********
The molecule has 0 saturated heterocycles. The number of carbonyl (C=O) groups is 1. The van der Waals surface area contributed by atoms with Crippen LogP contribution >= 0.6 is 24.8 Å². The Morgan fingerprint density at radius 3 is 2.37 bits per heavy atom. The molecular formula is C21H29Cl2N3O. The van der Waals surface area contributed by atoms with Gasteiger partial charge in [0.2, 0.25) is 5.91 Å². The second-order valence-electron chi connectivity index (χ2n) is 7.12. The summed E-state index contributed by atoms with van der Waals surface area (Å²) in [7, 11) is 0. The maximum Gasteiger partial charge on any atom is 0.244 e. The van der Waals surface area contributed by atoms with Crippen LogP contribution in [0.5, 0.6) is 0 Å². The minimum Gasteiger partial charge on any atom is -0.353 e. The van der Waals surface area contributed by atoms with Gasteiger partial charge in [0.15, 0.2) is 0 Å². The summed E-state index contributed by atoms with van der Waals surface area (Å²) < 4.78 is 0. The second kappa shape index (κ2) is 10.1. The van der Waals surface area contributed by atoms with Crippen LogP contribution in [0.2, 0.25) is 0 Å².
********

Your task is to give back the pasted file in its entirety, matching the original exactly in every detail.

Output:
The molecule has 0 saturated heterocycles. The number of carbonyl (C=O) groups is 1. The van der Waals surface area contributed by atoms with Crippen LogP contribution >= 0.6 is 24.8 Å². The Morgan fingerprint density at radius 3 is 2.37 bits per heavy atom. The molecular formula is C21H29Cl2N3O. The van der Waals surface area contributed by atoms with Gasteiger partial charge in [0.2, 0.25) is 5.91 Å². The second-order valence-electron chi connectivity index (χ2n) is 7.12. The summed E-state index contributed by atoms with van der Waals surface area (Å²) in [7, 11) is 0. The maximum Gasteiger partial charge on any atom is 0.244 e. The van der Waals surface area contributed by atoms with Crippen LogP contribution in [0.5, 0.6) is 0 Å². The minimum Gasteiger partial charge on any atom is -0.353 e. The van der Waals surface area contributed by atoms with Gasteiger partial charge in [0.15, 0.2) is 0 Å². The summed E-state index contributed by atoms with van der Waals surface area (Å²) < 4.78 is 0. The second kappa shape index (κ2) is 10.1. The van der Waals surface area contributed by atoms with Crippen LogP contribution in [0.2, 0.25) is 0 Å².